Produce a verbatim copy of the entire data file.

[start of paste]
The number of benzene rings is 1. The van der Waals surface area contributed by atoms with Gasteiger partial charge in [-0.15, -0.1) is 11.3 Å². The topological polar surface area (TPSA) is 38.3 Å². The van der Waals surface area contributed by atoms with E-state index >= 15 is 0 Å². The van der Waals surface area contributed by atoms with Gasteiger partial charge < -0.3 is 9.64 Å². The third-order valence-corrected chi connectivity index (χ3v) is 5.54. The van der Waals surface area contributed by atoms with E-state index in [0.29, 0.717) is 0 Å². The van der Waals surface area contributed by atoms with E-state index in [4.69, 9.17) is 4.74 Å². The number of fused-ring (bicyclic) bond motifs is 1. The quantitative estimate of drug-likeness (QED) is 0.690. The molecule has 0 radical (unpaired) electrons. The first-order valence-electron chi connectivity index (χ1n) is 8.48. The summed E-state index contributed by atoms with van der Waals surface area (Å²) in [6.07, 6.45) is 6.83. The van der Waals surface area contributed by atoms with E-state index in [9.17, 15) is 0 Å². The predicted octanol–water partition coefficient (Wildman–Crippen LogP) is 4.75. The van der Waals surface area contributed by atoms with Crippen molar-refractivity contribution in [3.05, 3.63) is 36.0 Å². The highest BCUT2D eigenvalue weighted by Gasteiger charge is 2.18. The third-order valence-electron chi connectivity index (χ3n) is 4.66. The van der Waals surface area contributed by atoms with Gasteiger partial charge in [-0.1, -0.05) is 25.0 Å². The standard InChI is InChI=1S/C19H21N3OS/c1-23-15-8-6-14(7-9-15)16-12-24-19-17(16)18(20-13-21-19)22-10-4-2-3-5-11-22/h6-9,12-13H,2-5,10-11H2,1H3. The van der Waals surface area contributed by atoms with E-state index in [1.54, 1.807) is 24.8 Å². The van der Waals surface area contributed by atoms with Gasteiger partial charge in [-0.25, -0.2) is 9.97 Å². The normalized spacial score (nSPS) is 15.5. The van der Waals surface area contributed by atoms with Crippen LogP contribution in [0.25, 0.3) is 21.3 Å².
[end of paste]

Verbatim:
The number of benzene rings is 1. The van der Waals surface area contributed by atoms with Gasteiger partial charge in [-0.15, -0.1) is 11.3 Å². The topological polar surface area (TPSA) is 38.3 Å². The van der Waals surface area contributed by atoms with E-state index >= 15 is 0 Å². The van der Waals surface area contributed by atoms with Gasteiger partial charge < -0.3 is 9.64 Å². The third-order valence-corrected chi connectivity index (χ3v) is 5.54. The van der Waals surface area contributed by atoms with E-state index in [0.29, 0.717) is 0 Å². The van der Waals surface area contributed by atoms with E-state index in [4.69, 9.17) is 4.74 Å². The number of fused-ring (bicyclic) bond motifs is 1. The quantitative estimate of drug-likeness (QED) is 0.690. The molecule has 0 radical (unpaired) electrons. The first-order valence-electron chi connectivity index (χ1n) is 8.48. The summed E-state index contributed by atoms with van der Waals surface area (Å²) in [6.07, 6.45) is 6.83. The van der Waals surface area contributed by atoms with E-state index in [9.17, 15) is 0 Å². The predicted octanol–water partition coefficient (Wildman–Crippen LogP) is 4.75. The van der Waals surface area contributed by atoms with Crippen molar-refractivity contribution in [3.05, 3.63) is 36.0 Å². The highest BCUT2D eigenvalue weighted by Gasteiger charge is 2.18. The third-order valence-electron chi connectivity index (χ3n) is 4.66. The van der Waals surface area contributed by atoms with Gasteiger partial charge in [-0.1, -0.05) is 25.0 Å². The standard InChI is InChI=1S/C19H21N3OS/c1-23-15-8-6-14(7-9-15)16-12-24-19-17(16)18(20-13-21-19)22-10-4-2-3-5-11-22/h6-9,12-13H,2-5,10-11H2,1H3. The van der Waals surface area contributed by atoms with E-state index in [1.54, 1.807) is 24.8 Å². The van der Waals surface area contributed by atoms with Gasteiger partial charge in [-0.25, -0.2) is 9.97 Å². The normalized spacial score (nSPS) is 15.5. The van der Waals surface area contributed by atoms with Crippen LogP contribution in [0.25, 0.3) is 21.3 Å².